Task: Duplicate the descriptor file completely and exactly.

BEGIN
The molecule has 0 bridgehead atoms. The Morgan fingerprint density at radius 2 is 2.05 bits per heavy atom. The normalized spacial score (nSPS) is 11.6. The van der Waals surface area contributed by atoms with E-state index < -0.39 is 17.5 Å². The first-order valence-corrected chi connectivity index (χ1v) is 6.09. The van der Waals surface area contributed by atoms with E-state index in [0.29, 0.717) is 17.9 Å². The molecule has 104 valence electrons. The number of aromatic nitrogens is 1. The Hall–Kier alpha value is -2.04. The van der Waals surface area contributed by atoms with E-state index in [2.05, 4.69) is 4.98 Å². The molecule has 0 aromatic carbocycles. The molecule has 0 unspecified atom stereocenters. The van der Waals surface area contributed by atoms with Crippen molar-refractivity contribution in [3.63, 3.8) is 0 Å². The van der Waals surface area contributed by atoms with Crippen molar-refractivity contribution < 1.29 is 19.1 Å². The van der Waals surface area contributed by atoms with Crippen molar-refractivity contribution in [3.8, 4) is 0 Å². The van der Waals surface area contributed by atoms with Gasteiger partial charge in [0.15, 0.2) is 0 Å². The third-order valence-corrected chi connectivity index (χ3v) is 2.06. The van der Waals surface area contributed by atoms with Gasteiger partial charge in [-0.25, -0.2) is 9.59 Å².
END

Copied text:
The molecule has 0 bridgehead atoms. The Morgan fingerprint density at radius 2 is 2.05 bits per heavy atom. The normalized spacial score (nSPS) is 11.6. The van der Waals surface area contributed by atoms with E-state index < -0.39 is 17.5 Å². The first-order valence-corrected chi connectivity index (χ1v) is 6.09. The van der Waals surface area contributed by atoms with E-state index in [0.29, 0.717) is 17.9 Å². The molecule has 104 valence electrons. The number of aromatic nitrogens is 1. The Hall–Kier alpha value is -2.04. The van der Waals surface area contributed by atoms with E-state index in [2.05, 4.69) is 4.98 Å². The molecule has 0 aromatic carbocycles. The molecule has 0 unspecified atom stereocenters. The van der Waals surface area contributed by atoms with Crippen molar-refractivity contribution in [3.63, 3.8) is 0 Å². The van der Waals surface area contributed by atoms with Crippen molar-refractivity contribution < 1.29 is 19.1 Å². The van der Waals surface area contributed by atoms with Crippen molar-refractivity contribution in [3.8, 4) is 0 Å². The van der Waals surface area contributed by atoms with Gasteiger partial charge in [0.15, 0.2) is 0 Å². The third-order valence-corrected chi connectivity index (χ3v) is 2.06. The van der Waals surface area contributed by atoms with Gasteiger partial charge in [-0.25, -0.2) is 9.59 Å².